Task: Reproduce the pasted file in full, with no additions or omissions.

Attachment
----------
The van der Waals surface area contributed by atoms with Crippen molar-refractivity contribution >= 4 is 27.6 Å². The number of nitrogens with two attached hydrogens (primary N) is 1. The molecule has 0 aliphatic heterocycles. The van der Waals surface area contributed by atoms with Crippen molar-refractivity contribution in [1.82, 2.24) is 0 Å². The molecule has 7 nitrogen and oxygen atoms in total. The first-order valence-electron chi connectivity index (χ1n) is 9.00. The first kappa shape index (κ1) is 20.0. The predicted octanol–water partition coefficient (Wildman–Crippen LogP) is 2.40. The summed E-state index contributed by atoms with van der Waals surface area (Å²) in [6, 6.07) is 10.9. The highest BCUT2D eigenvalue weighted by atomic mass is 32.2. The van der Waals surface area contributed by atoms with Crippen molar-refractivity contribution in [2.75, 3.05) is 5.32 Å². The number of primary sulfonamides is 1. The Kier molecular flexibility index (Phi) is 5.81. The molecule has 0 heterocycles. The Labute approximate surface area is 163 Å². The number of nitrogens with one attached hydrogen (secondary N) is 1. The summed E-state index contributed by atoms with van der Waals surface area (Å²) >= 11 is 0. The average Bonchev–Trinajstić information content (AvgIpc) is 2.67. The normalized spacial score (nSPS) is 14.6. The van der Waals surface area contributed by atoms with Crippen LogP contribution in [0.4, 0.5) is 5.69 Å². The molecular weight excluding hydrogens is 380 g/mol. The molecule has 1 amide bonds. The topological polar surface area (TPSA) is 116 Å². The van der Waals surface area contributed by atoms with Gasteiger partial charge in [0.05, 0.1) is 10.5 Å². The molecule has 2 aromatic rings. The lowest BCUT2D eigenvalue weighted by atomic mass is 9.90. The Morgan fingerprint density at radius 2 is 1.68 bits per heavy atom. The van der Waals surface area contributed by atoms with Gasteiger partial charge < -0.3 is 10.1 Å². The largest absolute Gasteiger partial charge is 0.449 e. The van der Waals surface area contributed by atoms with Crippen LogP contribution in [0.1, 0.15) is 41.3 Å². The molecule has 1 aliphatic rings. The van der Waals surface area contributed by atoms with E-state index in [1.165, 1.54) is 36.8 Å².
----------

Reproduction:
The van der Waals surface area contributed by atoms with Crippen molar-refractivity contribution >= 4 is 27.6 Å². The number of nitrogens with two attached hydrogens (primary N) is 1. The molecule has 0 aliphatic heterocycles. The van der Waals surface area contributed by atoms with Crippen molar-refractivity contribution in [1.82, 2.24) is 0 Å². The molecule has 7 nitrogen and oxygen atoms in total. The first-order valence-electron chi connectivity index (χ1n) is 9.00. The first kappa shape index (κ1) is 20.0. The predicted octanol–water partition coefficient (Wildman–Crippen LogP) is 2.40. The summed E-state index contributed by atoms with van der Waals surface area (Å²) in [6, 6.07) is 10.9. The highest BCUT2D eigenvalue weighted by atomic mass is 32.2. The van der Waals surface area contributed by atoms with Crippen molar-refractivity contribution in [2.75, 3.05) is 5.32 Å². The number of primary sulfonamides is 1. The Kier molecular flexibility index (Phi) is 5.81. The molecule has 0 heterocycles. The Labute approximate surface area is 163 Å². The number of nitrogens with one attached hydrogen (secondary N) is 1. The summed E-state index contributed by atoms with van der Waals surface area (Å²) >= 11 is 0. The average Bonchev–Trinajstić information content (AvgIpc) is 2.67. The normalized spacial score (nSPS) is 14.6. The van der Waals surface area contributed by atoms with Crippen LogP contribution in [0.4, 0.5) is 5.69 Å². The molecular weight excluding hydrogens is 380 g/mol. The molecule has 1 amide bonds. The topological polar surface area (TPSA) is 116 Å². The van der Waals surface area contributed by atoms with Gasteiger partial charge in [0.05, 0.1) is 10.5 Å². The molecule has 2 aromatic rings. The lowest BCUT2D eigenvalue weighted by atomic mass is 9.90. The Morgan fingerprint density at radius 2 is 1.68 bits per heavy atom. The van der Waals surface area contributed by atoms with Gasteiger partial charge < -0.3 is 10.1 Å². The largest absolute Gasteiger partial charge is 0.449 e. The van der Waals surface area contributed by atoms with Crippen LogP contribution in [0.1, 0.15) is 41.3 Å². The molecule has 1 aliphatic rings. The van der Waals surface area contributed by atoms with E-state index in [1.165, 1.54) is 36.8 Å².